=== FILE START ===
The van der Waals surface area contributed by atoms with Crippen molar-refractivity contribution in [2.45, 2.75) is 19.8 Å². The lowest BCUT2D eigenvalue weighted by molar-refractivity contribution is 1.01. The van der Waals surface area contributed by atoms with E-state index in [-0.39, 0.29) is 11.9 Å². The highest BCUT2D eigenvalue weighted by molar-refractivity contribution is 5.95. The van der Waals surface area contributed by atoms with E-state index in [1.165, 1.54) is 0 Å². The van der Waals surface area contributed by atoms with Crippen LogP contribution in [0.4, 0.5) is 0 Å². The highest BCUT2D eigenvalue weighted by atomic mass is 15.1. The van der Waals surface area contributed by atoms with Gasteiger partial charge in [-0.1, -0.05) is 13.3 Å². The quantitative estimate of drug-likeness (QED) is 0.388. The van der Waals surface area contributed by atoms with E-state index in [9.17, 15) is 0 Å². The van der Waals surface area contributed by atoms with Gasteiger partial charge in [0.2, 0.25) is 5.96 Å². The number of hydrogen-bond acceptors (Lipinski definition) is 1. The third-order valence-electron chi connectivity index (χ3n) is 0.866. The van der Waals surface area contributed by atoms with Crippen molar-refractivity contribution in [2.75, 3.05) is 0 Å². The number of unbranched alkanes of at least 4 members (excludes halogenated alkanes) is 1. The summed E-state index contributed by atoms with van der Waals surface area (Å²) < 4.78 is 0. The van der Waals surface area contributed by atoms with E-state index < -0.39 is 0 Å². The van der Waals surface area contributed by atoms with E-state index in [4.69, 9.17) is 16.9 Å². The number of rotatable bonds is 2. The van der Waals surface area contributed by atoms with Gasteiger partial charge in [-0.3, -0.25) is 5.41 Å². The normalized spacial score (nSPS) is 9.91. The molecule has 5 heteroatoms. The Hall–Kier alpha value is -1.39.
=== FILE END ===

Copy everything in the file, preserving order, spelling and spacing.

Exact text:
The van der Waals surface area contributed by atoms with Crippen molar-refractivity contribution in [2.45, 2.75) is 19.8 Å². The lowest BCUT2D eigenvalue weighted by molar-refractivity contribution is 1.01. The van der Waals surface area contributed by atoms with E-state index in [-0.39, 0.29) is 11.9 Å². The highest BCUT2D eigenvalue weighted by molar-refractivity contribution is 5.95. The van der Waals surface area contributed by atoms with E-state index in [1.165, 1.54) is 0 Å². The van der Waals surface area contributed by atoms with Crippen LogP contribution in [0.4, 0.5) is 0 Å². The highest BCUT2D eigenvalue weighted by atomic mass is 15.1. The van der Waals surface area contributed by atoms with Gasteiger partial charge in [-0.1, -0.05) is 13.3 Å². The quantitative estimate of drug-likeness (QED) is 0.388. The van der Waals surface area contributed by atoms with E-state index in [9.17, 15) is 0 Å². The van der Waals surface area contributed by atoms with Gasteiger partial charge in [0.2, 0.25) is 5.96 Å². The number of hydrogen-bond acceptors (Lipinski definition) is 1. The third-order valence-electron chi connectivity index (χ3n) is 0.866. The van der Waals surface area contributed by atoms with Crippen molar-refractivity contribution in [2.75, 3.05) is 0 Å². The number of unbranched alkanes of at least 4 members (excludes halogenated alkanes) is 1. The summed E-state index contributed by atoms with van der Waals surface area (Å²) < 4.78 is 0. The van der Waals surface area contributed by atoms with E-state index < -0.39 is 0 Å². The van der Waals surface area contributed by atoms with E-state index in [4.69, 9.17) is 16.9 Å². The number of rotatable bonds is 2. The van der Waals surface area contributed by atoms with Gasteiger partial charge in [-0.3, -0.25) is 5.41 Å². The normalized spacial score (nSPS) is 9.91. The molecule has 5 heteroatoms. The Hall–Kier alpha value is -1.39.